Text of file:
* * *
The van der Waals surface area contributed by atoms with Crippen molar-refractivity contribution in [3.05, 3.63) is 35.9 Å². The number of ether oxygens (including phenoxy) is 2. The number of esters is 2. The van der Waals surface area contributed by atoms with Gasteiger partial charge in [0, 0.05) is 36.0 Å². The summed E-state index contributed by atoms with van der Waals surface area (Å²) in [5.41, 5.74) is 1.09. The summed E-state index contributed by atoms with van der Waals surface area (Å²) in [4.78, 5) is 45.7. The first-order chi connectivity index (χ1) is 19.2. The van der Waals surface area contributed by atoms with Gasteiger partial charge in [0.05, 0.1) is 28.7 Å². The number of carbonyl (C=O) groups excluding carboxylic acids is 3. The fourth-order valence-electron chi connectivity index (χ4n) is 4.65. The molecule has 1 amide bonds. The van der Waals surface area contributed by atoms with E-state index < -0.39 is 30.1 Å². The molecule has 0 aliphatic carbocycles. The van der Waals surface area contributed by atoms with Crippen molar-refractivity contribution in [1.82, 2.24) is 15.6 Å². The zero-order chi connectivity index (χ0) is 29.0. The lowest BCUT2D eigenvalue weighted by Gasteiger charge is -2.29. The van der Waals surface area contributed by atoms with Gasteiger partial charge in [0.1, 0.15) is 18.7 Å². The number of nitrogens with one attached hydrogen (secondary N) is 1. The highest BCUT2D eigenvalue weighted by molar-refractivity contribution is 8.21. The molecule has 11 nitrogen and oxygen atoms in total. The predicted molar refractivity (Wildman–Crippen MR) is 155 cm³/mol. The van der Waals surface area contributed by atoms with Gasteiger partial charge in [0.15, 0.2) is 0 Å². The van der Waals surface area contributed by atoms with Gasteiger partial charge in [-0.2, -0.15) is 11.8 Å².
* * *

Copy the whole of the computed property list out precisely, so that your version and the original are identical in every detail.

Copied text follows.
The van der Waals surface area contributed by atoms with Crippen molar-refractivity contribution in [3.05, 3.63) is 35.9 Å². The number of ether oxygens (including phenoxy) is 2. The number of esters is 2. The van der Waals surface area contributed by atoms with Gasteiger partial charge in [0, 0.05) is 36.0 Å². The summed E-state index contributed by atoms with van der Waals surface area (Å²) in [5.41, 5.74) is 1.09. The summed E-state index contributed by atoms with van der Waals surface area (Å²) in [4.78, 5) is 45.7. The first-order chi connectivity index (χ1) is 19.2. The van der Waals surface area contributed by atoms with Gasteiger partial charge in [0.05, 0.1) is 28.7 Å². The number of carbonyl (C=O) groups excluding carboxylic acids is 3. The fourth-order valence-electron chi connectivity index (χ4n) is 4.65. The molecule has 1 amide bonds. The van der Waals surface area contributed by atoms with E-state index < -0.39 is 30.1 Å². The molecule has 0 aliphatic carbocycles. The van der Waals surface area contributed by atoms with Crippen molar-refractivity contribution in [1.82, 2.24) is 15.6 Å². The zero-order chi connectivity index (χ0) is 29.0. The lowest BCUT2D eigenvalue weighted by Gasteiger charge is -2.29. The van der Waals surface area contributed by atoms with Gasteiger partial charge in [0.1, 0.15) is 18.7 Å². The number of nitrogens with one attached hydrogen (secondary N) is 1. The highest BCUT2D eigenvalue weighted by molar-refractivity contribution is 8.21. The molecule has 11 nitrogen and oxygen atoms in total. The predicted molar refractivity (Wildman–Crippen MR) is 155 cm³/mol. The van der Waals surface area contributed by atoms with Gasteiger partial charge in [0.15, 0.2) is 0 Å². The van der Waals surface area contributed by atoms with Gasteiger partial charge in [-0.2, -0.15) is 11.8 Å².